It’s taken me forty minutes to write this piece and I was right. WPC56 has ended with the two men found in bed and arrested. I hate this. I know it happened, and I know we have to represent the past, but it’s the same in the present. I’m angry and sad at the same time. It’s taken long enough for gay people to be represented on television in a positive way, so why can’t same sex couples have a HEA like they do in the books I read and write. It’s long past time that TV caught up.

Monday 9 February 2015

Valentine's Day Blog Hop



Many many thanks to D P Denman for organising this blog hop to celebrate love in all its forms and fashions. Below you will find links to all the terrific authors who are taking part and also a link to a major Rafflecopter giveaway – enter it and you can win not only a Kindle but a whole load of ebooks to put on it.

Shapes and sizes - Forms and guises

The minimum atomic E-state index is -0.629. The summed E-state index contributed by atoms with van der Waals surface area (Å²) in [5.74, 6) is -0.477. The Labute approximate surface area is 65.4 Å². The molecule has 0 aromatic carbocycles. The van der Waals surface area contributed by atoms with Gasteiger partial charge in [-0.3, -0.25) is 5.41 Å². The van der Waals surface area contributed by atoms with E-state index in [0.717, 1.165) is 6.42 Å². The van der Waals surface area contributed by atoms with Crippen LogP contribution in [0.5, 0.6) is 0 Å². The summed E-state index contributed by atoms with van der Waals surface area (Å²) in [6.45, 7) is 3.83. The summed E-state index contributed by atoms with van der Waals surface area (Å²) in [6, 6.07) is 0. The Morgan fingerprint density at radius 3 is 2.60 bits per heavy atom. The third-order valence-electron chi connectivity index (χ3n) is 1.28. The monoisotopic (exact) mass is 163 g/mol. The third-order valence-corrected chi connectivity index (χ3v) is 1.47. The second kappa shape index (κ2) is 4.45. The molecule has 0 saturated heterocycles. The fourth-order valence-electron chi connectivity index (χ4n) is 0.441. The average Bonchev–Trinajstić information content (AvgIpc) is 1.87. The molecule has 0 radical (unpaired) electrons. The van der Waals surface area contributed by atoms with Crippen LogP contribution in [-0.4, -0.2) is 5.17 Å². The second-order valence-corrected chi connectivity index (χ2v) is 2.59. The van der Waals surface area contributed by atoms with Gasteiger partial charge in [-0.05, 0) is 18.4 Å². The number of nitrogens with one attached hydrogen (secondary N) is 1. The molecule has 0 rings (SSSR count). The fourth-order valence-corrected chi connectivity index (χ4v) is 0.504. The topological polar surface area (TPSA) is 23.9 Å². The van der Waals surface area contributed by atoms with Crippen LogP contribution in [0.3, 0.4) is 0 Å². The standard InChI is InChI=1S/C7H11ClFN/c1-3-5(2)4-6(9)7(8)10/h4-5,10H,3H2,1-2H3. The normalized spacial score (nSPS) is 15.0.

Heroes, like love, come in all shapes and sizes and all forms and guises. When I started to write, I made no decision about which genre to write it in—I’ve always loved gay romance. I began writing fanfiction in 2009, and in these stories I wrote about heroes like Captain Jack Harkness, the Doctor, Dean Winchester and Castiel. My first book, Sporting Chance, features a six foot six inch tall, blond rugby player. Don’t get me wrong—I love hero as much as the next person. Many m/m romance novels feature hero occupations—police, agents, firefighters, soldiers, cowboys, doctors, lawyers. But what about men with ordinary jobs? Don’t they deserve to find love too? What about the pest controller, the binman, the window cleaner, (or is that too like a Confessions film and you have to be as old as me to remember them) the roofer, the hospital porter, the shepherd, the archivist, the bus driver, the surveyor, the railway guard or the taxman? All of these are necessary jobs, but not very glamourous. I don’t think I’ve read a m/m romance which had characters with any of these jobs, and I’ve read a few.